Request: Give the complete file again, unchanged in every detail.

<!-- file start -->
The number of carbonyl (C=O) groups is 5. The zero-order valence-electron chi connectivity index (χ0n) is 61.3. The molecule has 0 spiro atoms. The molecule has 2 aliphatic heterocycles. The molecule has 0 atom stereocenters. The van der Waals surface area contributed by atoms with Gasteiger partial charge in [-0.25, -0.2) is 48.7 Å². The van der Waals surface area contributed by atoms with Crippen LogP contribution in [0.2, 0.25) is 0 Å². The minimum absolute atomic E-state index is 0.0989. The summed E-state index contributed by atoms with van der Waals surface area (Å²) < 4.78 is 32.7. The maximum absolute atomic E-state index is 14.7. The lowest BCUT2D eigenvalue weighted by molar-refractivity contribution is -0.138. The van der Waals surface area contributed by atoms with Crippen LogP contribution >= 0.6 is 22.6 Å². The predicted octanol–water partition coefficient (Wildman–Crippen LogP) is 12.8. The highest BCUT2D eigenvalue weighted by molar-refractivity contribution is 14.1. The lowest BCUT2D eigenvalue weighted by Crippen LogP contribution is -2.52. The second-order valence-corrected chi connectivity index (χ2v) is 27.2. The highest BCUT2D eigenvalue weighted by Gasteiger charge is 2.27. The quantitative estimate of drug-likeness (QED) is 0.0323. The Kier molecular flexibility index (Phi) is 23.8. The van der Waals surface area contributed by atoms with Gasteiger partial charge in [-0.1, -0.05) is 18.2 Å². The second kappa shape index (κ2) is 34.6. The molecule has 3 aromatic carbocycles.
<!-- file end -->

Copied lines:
The number of carbonyl (C=O) groups is 5. The zero-order valence-electron chi connectivity index (χ0n) is 61.3. The molecule has 0 spiro atoms. The molecule has 2 aliphatic heterocycles. The molecule has 0 atom stereocenters. The van der Waals surface area contributed by atoms with Gasteiger partial charge in [-0.25, -0.2) is 48.7 Å². The van der Waals surface area contributed by atoms with Crippen LogP contribution in [0.2, 0.25) is 0 Å². The minimum absolute atomic E-state index is 0.0989. The summed E-state index contributed by atoms with van der Waals surface area (Å²) < 4.78 is 32.7. The maximum absolute atomic E-state index is 14.7. The lowest BCUT2D eigenvalue weighted by molar-refractivity contribution is -0.138. The van der Waals surface area contributed by atoms with Crippen LogP contribution >= 0.6 is 22.6 Å². The predicted octanol–water partition coefficient (Wildman–Crippen LogP) is 12.8. The highest BCUT2D eigenvalue weighted by molar-refractivity contribution is 14.1. The lowest BCUT2D eigenvalue weighted by Crippen LogP contribution is -2.52. The second-order valence-corrected chi connectivity index (χ2v) is 27.2. The highest BCUT2D eigenvalue weighted by Gasteiger charge is 2.27. The quantitative estimate of drug-likeness (QED) is 0.0323. The Kier molecular flexibility index (Phi) is 23.8. The van der Waals surface area contributed by atoms with Gasteiger partial charge in [-0.1, -0.05) is 18.2 Å². The second kappa shape index (κ2) is 34.6. The molecule has 3 aromatic carbocycles.